By Ritu Jadwani at University of Copenhagen, Denmark
Ritu Jadwani, former professor of Fashion & Sustainability at the University of Delaware in United States, presented at the Old Textiles, New Possibilities conference held by the Centre for Textile Research at the University of Copenhagen in Denmark in June of 2021. Jadwani’s talk focused on “Cultural Heritage Practices of Recycling In India” where she highlighted the craft clusters that recycle fabrics to re-create a unique product.
Recycling practices are very popular in the villages of Kutch in Gujarat to make one-of-a-kind quilts; in Kolkatta, West Bengal to create beautifully hand embroidered Kantha scarves; and in northern India to handcraft colorful rugs from fabric scraps.
Sustainability is the backbone of cultural recycling practices in India in the textile and apparel industry. Skilled female and male artisans handcraft quilts, scarves, rugs, accessories, fabric beads, and saris through hand sewing and embroidery using various techniques. Jadwani has been working with the skilled artisans in Gujarat during the last 13 years to create products from traditional textiles and fabric scraps and generate employment opportunities for artisans to sustain the crafts and textiles of the region. Her initiative is called Namaste NYC.
Jadwani’s talk was attended by about 150 people who were from Denmark, Latvia, Switzerland, United Kingdom, Italy, India, and various other countries. The talk was held virtually through Zoom (considering the Covid-19 pandemic) as part of the Reuse, Repair, and Redesign section of the conference on day 2.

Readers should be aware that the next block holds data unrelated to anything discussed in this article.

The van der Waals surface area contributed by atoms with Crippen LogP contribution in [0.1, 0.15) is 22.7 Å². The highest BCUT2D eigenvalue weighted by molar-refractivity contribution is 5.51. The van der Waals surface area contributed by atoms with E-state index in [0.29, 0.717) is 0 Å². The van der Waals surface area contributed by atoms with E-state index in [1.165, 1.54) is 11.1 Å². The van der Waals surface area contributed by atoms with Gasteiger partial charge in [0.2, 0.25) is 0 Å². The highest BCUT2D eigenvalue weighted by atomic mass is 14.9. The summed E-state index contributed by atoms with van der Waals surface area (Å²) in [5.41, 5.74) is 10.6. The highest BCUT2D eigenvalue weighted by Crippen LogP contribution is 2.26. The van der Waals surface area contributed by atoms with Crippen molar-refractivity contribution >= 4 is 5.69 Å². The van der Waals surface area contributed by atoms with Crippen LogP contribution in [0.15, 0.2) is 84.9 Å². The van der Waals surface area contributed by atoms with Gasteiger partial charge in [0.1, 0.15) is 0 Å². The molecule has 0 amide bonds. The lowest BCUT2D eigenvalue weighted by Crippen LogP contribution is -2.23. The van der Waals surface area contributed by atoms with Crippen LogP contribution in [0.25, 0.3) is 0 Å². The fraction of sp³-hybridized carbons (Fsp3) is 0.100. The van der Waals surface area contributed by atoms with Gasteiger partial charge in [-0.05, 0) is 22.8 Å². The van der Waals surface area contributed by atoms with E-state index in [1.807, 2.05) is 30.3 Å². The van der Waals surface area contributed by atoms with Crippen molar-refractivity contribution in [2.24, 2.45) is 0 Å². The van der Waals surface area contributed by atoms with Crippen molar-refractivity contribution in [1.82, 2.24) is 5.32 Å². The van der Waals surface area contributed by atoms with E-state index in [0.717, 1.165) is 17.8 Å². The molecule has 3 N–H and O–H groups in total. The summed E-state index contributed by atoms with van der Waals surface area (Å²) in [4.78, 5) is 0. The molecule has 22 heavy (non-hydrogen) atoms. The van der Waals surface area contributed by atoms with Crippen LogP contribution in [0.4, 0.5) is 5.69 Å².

During the discussion, there were some questions by the participants as below:
Yes, mixing is very popular now. Due to migration of artisans and awareness among people, designers and even artisans are mixing embroideries and crafts. So, now there is a mirror work with patch work tunic; and bandhani and batik are combined to create a unique sari. The artisan community believes in supporting each other, collaboration and sustenance—so they understood the art of combining crafts before the designers did!
Neckpiece handcrafted from recycled fabric patches and adorned with tassels.
Patch work cushion made from fabric scraps, intricately patched to create a unique color scheme.
Model wearing leheriya tie dye scarf with tassels made from fabric scraps.
Model wearing a necklace made from fabric beads created from recycled fabrics.
Ritu Jadwani, designer and former professor at University of Delaware in United States of America.
Model wearing one of a kind patched jacket crafted from fabric scraps.
Ritu is currently based in Ahmedabad and continues to work with artisans through her initiative Namaste NYC.